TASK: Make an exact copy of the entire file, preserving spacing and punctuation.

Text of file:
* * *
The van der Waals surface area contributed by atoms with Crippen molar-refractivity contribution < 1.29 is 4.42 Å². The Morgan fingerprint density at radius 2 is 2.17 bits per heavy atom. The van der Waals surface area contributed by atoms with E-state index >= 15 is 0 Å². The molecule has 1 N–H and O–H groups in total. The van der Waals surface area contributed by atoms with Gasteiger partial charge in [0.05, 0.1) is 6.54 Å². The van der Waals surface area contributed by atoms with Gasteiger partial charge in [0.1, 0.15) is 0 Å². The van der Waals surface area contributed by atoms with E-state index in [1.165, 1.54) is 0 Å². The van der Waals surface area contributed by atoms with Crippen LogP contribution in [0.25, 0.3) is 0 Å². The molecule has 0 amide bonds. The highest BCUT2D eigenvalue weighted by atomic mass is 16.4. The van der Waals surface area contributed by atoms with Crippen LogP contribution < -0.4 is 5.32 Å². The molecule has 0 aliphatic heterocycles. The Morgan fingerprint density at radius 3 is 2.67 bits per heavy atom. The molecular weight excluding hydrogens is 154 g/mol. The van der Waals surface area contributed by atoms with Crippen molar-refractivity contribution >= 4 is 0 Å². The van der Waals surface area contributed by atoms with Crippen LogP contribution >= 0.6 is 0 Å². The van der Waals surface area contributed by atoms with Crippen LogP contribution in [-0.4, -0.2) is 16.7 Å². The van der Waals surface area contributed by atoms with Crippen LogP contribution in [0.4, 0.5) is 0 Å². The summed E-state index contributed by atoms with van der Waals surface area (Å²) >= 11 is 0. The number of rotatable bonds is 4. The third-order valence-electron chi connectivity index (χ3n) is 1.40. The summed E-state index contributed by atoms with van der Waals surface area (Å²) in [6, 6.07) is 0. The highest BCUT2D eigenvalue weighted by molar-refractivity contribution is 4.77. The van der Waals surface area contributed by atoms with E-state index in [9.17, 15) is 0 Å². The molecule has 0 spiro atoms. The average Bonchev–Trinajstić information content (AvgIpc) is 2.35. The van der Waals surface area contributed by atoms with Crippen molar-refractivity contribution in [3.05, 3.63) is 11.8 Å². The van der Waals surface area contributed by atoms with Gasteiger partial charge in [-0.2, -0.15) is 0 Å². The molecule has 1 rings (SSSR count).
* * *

The van der Waals surface area contributed by atoms with Crippen molar-refractivity contribution < 1.29 is 4.42 Å². The Morgan fingerprint density at radius 2 is 2.17 bits per heavy atom. The van der Waals surface area contributed by atoms with E-state index >= 15 is 0 Å². The molecule has 1 N–H and O–H groups in total. The van der Waals surface area contributed by atoms with Gasteiger partial charge in [0.05, 0.1) is 6.54 Å². The van der Waals surface area contributed by atoms with Gasteiger partial charge in [0.1, 0.15) is 0 Å². The van der Waals surface area contributed by atoms with E-state index in [1.165, 1.54) is 0 Å². The van der Waals surface area contributed by atoms with Crippen LogP contribution in [0.25, 0.3) is 0 Å². The molecule has 0 amide bonds. The highest BCUT2D eigenvalue weighted by atomic mass is 16.4. The van der Waals surface area contributed by atoms with Crippen LogP contribution < -0.4 is 5.32 Å². The molecule has 0 aliphatic heterocycles. The Morgan fingerprint density at radius 3 is 2.67 bits per heavy atom. The molecular weight excluding hydrogens is 154 g/mol. The van der Waals surface area contributed by atoms with Crippen molar-refractivity contribution >= 4 is 0 Å². The van der Waals surface area contributed by atoms with Crippen LogP contribution >= 0.6 is 0 Å². The van der Waals surface area contributed by atoms with Crippen LogP contribution in [-0.4, -0.2) is 16.7 Å². The van der Waals surface area contributed by atoms with Crippen LogP contribution in [0.4, 0.5) is 0 Å². The summed E-state index contributed by atoms with van der Waals surface area (Å²) >= 11 is 0. The number of rotatable bonds is 4. The third-order valence-electron chi connectivity index (χ3n) is 1.40. The summed E-state index contributed by atoms with van der Waals surface area (Å²) in [6, 6.07) is 0. The highest BCUT2D eigenvalue weighted by molar-refractivity contribution is 4.77. The van der Waals surface area contributed by atoms with E-state index in [9.17, 15) is 0 Å². The molecule has 0 spiro atoms. The average Bonchev–Trinajstić information content (AvgIpc) is 2.35. The van der Waals surface area contributed by atoms with Crippen molar-refractivity contribution in [3.05, 3.63) is 11.8 Å². The van der Waals surface area contributed by atoms with Gasteiger partial charge in [-0.2, -0.15) is 0 Å². The molecule has 1 rings (SSSR count).